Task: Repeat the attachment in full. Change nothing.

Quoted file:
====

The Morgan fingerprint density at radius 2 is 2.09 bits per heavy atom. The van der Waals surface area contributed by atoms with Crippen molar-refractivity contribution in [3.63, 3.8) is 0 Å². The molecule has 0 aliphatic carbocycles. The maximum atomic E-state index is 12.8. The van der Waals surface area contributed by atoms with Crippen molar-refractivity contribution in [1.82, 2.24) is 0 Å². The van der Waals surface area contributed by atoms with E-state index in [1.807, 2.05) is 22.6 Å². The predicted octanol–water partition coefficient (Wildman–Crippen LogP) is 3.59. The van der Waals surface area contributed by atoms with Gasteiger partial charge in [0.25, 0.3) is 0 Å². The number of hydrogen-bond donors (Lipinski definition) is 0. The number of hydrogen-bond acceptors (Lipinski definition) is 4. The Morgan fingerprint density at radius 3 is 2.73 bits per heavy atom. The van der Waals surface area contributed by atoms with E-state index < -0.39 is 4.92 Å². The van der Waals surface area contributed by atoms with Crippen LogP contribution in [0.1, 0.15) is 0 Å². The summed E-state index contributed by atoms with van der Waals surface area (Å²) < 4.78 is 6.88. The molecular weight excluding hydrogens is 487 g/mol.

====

The Morgan fingerprint density at radius 2 is 2.09 bits per heavy atom. The van der Waals surface area contributed by atoms with Crippen molar-refractivity contribution in [3.63, 3.8) is 0 Å². The molecule has 0 aliphatic carbocycles. The maximum atomic E-state index is 12.8. The van der Waals surface area contributed by atoms with Crippen molar-refractivity contribution in [1.82, 2.24) is 0 Å². The van der Waals surface area contributed by atoms with E-state index in [1.807, 2.05) is 22.6 Å². The predicted octanol–water partition coefficient (Wildman–Crippen LogP) is 3.59. The van der Waals surface area contributed by atoms with Gasteiger partial charge in [0.25, 0.3) is 0 Å². The number of hydrogen-bond donors (Lipinski definition) is 0. The number of hydrogen-bond acceptors (Lipinski definition) is 4. The Morgan fingerprint density at radius 3 is 2.73 bits per heavy atom. The van der Waals surface area contributed by atoms with E-state index < -0.39 is 4.92 Å². The van der Waals surface area contributed by atoms with Crippen LogP contribution in [0.1, 0.15) is 0 Å². The summed E-state index contributed by atoms with van der Waals surface area (Å²) < 4.78 is 6.88. The molecular weight excluding hydrogens is 487 g/mol.